MELBOURNE chief executive Paul McNamee believes the centrepiece of the AFL club's 150th anniversary celebrations will be the defining moment for the struggling Demons for the next five years.
Melbourne has vowed to turn Saturday night's 150 Heroes dinner, where 1200 people will celebrate the club's history and raise their glasses to the greatest players, as a long-overdue positive in a nightmare season.
Melbourne's embarrassing capitulation to St Kilda on Sunday left them last on the ladder, favourites to land the wooden spoon and without forward Russell Robertson for the rest of the season because of a ruptured achilles tendon.
Robertson's injury, following the injury-enforced retirement of David Neitz, means first-year coach Dean Bailey must assemble a rejigged forward line for Monday's game against Collingwood, who won their past two games by a combined 186 points.
Demons chairman Paul Gardner hoped the gala dinner would stir something inside the players.
McNamee went a step further and predicted this weekend could be a new beginning for Melbourne, who must also address debt and low support numbers on top of on-field woes.
"It's more important setting up the next five years, in my opinion, than Monday's game, absolutely," he said.
"This is the start of the next five years."
McNamee admitted he was "mortified" when he learned six weeks ago that the current players were not invited to the dinner.
Having addressed that oversight, he was hopeful the players could listen and learn from their predecessors' camaraderie and achievements, and forge their own history.
"We need to move on from the past," he said.
"Saturday night gives us the chance to give great recognition to the past and to be able to say ... it's now about the future.
"It will help set up a feeling among those guys that `This is a great club where I want to finish my career at', and that `I want to help this club from what I saw tonight'."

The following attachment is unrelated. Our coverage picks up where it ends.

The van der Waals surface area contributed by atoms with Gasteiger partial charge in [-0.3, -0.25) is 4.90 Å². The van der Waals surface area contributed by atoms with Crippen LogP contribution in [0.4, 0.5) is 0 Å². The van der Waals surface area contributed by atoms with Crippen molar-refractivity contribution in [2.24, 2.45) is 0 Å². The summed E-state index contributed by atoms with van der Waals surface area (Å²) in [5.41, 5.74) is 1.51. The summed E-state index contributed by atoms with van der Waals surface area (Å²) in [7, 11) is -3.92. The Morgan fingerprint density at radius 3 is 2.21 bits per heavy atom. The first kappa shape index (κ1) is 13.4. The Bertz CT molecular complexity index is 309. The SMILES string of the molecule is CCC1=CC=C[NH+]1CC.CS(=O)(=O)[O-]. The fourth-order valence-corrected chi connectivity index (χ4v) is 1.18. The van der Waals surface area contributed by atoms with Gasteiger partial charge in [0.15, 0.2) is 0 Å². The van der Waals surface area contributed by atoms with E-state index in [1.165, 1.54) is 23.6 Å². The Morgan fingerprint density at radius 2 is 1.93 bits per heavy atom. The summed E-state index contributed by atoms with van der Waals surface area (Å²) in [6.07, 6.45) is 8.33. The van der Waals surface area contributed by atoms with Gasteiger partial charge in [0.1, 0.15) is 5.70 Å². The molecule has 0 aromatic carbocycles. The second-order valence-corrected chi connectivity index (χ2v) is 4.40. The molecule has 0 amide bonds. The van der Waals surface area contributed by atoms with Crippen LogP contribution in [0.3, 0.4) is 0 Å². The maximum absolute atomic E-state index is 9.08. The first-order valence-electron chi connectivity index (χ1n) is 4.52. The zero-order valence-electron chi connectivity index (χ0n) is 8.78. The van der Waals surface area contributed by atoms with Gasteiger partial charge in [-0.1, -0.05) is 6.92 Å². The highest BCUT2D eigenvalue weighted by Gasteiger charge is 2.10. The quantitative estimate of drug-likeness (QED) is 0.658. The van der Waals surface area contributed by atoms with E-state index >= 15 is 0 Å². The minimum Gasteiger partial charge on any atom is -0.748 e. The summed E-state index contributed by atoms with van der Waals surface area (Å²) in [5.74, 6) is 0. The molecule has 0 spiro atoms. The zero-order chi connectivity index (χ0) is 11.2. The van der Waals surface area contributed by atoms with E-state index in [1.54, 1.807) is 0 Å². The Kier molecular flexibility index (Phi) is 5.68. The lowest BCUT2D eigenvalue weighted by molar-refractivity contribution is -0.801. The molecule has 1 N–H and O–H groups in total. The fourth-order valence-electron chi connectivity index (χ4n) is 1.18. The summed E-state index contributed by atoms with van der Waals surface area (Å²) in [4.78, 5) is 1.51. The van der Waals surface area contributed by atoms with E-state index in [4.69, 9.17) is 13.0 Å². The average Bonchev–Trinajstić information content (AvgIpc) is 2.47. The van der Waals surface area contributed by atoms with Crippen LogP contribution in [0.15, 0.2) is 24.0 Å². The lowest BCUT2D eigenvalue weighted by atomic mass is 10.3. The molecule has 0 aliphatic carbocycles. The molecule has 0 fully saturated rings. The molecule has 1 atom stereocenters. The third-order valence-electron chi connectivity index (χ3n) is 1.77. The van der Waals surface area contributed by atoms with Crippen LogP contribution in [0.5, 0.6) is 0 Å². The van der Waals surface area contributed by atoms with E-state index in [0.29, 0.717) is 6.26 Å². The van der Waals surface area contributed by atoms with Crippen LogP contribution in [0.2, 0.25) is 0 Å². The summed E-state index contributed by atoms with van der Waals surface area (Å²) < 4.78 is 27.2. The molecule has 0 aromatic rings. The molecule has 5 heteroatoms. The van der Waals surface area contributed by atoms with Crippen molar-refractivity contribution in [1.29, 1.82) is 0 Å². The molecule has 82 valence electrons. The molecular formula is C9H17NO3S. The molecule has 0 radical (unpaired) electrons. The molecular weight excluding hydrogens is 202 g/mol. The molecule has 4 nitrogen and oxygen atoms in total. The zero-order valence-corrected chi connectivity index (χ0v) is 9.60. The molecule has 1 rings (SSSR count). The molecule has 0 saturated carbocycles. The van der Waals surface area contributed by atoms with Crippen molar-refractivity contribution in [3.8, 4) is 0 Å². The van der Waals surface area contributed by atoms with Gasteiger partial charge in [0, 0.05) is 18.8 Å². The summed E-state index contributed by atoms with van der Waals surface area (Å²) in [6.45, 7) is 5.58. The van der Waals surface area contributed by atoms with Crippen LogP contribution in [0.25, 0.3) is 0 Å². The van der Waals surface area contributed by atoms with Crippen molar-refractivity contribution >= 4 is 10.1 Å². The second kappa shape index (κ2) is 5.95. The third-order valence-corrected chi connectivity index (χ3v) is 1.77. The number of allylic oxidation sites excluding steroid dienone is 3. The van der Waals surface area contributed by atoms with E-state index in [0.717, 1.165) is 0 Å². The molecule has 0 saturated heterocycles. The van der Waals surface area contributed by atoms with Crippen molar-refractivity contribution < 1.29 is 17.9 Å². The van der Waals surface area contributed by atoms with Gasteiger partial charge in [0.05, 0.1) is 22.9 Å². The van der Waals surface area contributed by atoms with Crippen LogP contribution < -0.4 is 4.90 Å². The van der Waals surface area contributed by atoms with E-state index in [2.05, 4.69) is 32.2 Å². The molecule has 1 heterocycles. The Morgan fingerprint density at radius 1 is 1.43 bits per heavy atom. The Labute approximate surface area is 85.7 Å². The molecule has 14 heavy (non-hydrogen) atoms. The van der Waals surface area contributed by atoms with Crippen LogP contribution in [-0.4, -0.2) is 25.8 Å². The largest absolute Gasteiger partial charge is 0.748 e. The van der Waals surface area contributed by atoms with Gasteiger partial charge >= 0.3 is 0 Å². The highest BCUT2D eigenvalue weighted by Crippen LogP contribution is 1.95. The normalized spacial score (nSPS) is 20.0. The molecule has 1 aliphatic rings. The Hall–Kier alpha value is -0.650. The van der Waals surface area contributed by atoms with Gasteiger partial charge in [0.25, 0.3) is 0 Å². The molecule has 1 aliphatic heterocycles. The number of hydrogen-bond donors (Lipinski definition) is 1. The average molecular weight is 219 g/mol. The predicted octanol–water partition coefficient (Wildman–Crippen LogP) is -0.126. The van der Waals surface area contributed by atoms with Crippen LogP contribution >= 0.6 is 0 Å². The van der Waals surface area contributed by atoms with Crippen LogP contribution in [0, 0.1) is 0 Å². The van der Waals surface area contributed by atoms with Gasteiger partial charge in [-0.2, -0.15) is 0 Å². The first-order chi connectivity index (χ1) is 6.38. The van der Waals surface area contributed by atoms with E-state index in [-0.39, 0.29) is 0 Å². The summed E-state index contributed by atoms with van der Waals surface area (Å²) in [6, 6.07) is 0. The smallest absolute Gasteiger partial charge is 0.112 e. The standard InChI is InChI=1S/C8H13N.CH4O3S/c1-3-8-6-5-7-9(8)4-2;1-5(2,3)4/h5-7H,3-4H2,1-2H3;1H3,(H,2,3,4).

Melbourne's greats will also gather on Monday and walk with supporters from the city to the MCG, before the Demons prepare for the blockbuster against the Magpies.
Melbourne has won the past four Queen's Birthday clashes and Gardner hoped the match would not only inspire the players, but attract a big crowd.
"It's not just another the game to the supporters, we don't get 75,000 to just another game," he said.
"So supporters clearly rate it highly, Collingwood always says Melbourne finds a special effort, and they're flying, the Pies, so we're certainly going to have to be competitive and we weren't competitive yesterday."
Robertson underwent surgery on Monday, but Melbourne are unsure yet whether the 29-year-old will regain his trademark spring once he begins training again, in at least four months.
"It's impossible to say, we've been optimistic and look for a full recovery, which means he'll get everything back," said club doctor Andrew Daff.
"It may be slow coming."
The Demons could at least regain small forward Aaron Davey from a hamstring injury, but half-forward Matthew Bate (hand) might also miss with a hand injury.
Neitz is set to help coach the new forward line, and mentor Michael Newton and Paul Johnson - the two players Bailey nominated as the club's new targets in attack.